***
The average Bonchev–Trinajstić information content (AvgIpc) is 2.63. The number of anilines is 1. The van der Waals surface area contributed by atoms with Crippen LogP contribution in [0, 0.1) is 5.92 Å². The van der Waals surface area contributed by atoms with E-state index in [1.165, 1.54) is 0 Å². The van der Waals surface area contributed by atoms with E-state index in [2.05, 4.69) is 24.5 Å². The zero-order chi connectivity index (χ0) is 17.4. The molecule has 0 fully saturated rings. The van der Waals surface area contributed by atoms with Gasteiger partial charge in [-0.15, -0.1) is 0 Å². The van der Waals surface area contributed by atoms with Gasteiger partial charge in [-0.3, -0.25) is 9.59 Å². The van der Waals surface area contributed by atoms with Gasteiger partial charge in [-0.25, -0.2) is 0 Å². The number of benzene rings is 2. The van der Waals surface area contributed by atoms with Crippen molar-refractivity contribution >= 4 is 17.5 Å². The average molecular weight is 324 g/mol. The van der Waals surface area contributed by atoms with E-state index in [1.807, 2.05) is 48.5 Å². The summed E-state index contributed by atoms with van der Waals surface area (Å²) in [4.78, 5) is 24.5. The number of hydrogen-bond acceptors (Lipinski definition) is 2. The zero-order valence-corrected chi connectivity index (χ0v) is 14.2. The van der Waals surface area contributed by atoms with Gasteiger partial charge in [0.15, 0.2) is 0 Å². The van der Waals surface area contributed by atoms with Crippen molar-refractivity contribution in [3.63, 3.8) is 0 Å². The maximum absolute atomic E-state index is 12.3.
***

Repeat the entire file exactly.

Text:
The average Bonchev–Trinajstić information content (AvgIpc) is 2.63. The number of anilines is 1. The van der Waals surface area contributed by atoms with Crippen LogP contribution in [0, 0.1) is 5.92 Å². The van der Waals surface area contributed by atoms with E-state index in [1.165, 1.54) is 0 Å². The van der Waals surface area contributed by atoms with E-state index in [2.05, 4.69) is 24.5 Å². The zero-order chi connectivity index (χ0) is 17.4. The molecule has 0 fully saturated rings. The van der Waals surface area contributed by atoms with Gasteiger partial charge in [-0.15, -0.1) is 0 Å². The van der Waals surface area contributed by atoms with Gasteiger partial charge in [-0.3, -0.25) is 9.59 Å². The van der Waals surface area contributed by atoms with Gasteiger partial charge in [-0.25, -0.2) is 0 Å². The number of benzene rings is 2. The van der Waals surface area contributed by atoms with Crippen molar-refractivity contribution >= 4 is 17.5 Å². The average molecular weight is 324 g/mol. The van der Waals surface area contributed by atoms with E-state index in [1.807, 2.05) is 48.5 Å². The summed E-state index contributed by atoms with van der Waals surface area (Å²) in [4.78, 5) is 24.5. The number of hydrogen-bond acceptors (Lipinski definition) is 2. The zero-order valence-corrected chi connectivity index (χ0v) is 14.2. The van der Waals surface area contributed by atoms with Gasteiger partial charge in [0.15, 0.2) is 0 Å². The van der Waals surface area contributed by atoms with Crippen molar-refractivity contribution in [3.63, 3.8) is 0 Å². The maximum absolute atomic E-state index is 12.3.